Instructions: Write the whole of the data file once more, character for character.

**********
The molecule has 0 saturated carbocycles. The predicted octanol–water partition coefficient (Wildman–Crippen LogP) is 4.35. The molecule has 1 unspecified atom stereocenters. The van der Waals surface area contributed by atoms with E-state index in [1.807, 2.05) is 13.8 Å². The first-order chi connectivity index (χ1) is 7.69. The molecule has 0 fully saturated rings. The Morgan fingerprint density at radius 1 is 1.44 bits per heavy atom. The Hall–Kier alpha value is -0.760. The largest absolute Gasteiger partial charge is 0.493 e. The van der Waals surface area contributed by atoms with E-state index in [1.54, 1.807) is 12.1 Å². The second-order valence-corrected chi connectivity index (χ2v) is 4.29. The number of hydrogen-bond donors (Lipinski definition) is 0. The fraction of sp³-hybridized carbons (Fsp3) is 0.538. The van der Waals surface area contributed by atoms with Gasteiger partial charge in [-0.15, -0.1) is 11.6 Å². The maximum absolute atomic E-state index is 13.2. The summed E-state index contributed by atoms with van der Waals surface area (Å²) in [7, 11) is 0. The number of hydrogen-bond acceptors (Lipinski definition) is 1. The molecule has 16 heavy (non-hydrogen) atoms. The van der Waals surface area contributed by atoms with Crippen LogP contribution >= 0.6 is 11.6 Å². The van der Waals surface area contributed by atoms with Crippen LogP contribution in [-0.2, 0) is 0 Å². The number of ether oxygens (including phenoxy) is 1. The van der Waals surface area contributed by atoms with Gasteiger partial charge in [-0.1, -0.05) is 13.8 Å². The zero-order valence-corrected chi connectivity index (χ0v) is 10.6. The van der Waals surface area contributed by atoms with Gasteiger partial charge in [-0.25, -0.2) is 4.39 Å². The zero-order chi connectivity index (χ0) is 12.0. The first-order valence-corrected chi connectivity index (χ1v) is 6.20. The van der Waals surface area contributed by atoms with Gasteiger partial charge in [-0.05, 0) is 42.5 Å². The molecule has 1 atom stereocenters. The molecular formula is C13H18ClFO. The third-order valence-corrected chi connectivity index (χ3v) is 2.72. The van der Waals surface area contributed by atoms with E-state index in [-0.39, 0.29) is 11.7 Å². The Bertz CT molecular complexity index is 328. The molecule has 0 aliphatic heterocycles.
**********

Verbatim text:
The molecule has 0 saturated carbocycles. The predicted octanol–water partition coefficient (Wildman–Crippen LogP) is 4.35. The molecule has 1 unspecified atom stereocenters. The van der Waals surface area contributed by atoms with E-state index in [1.807, 2.05) is 13.8 Å². The first-order chi connectivity index (χ1) is 7.69. The molecule has 0 fully saturated rings. The Morgan fingerprint density at radius 1 is 1.44 bits per heavy atom. The Hall–Kier alpha value is -0.760. The largest absolute Gasteiger partial charge is 0.493 e. The van der Waals surface area contributed by atoms with E-state index in [1.54, 1.807) is 12.1 Å². The second-order valence-corrected chi connectivity index (χ2v) is 4.29. The number of hydrogen-bond donors (Lipinski definition) is 0. The fraction of sp³-hybridized carbons (Fsp3) is 0.538. The van der Waals surface area contributed by atoms with Gasteiger partial charge in [-0.15, -0.1) is 11.6 Å². The maximum absolute atomic E-state index is 13.2. The summed E-state index contributed by atoms with van der Waals surface area (Å²) in [7, 11) is 0. The number of hydrogen-bond acceptors (Lipinski definition) is 1. The molecule has 16 heavy (non-hydrogen) atoms. The van der Waals surface area contributed by atoms with Crippen LogP contribution >= 0.6 is 11.6 Å². The van der Waals surface area contributed by atoms with Crippen LogP contribution in [-0.2, 0) is 0 Å². The number of ether oxygens (including phenoxy) is 1. The van der Waals surface area contributed by atoms with Gasteiger partial charge in [-0.1, -0.05) is 13.8 Å². The zero-order valence-corrected chi connectivity index (χ0v) is 10.6. The van der Waals surface area contributed by atoms with Gasteiger partial charge in [-0.25, -0.2) is 4.39 Å². The zero-order chi connectivity index (χ0) is 12.0. The first-order valence-corrected chi connectivity index (χ1v) is 6.20. The van der Waals surface area contributed by atoms with Gasteiger partial charge in [-0.05, 0) is 42.5 Å². The molecule has 1 atom stereocenters. The molecular formula is C13H18ClFO. The third-order valence-corrected chi connectivity index (χ3v) is 2.72. The van der Waals surface area contributed by atoms with E-state index in [-0.39, 0.29) is 11.7 Å². The Bertz CT molecular complexity index is 328. The molecule has 0 aliphatic heterocycles.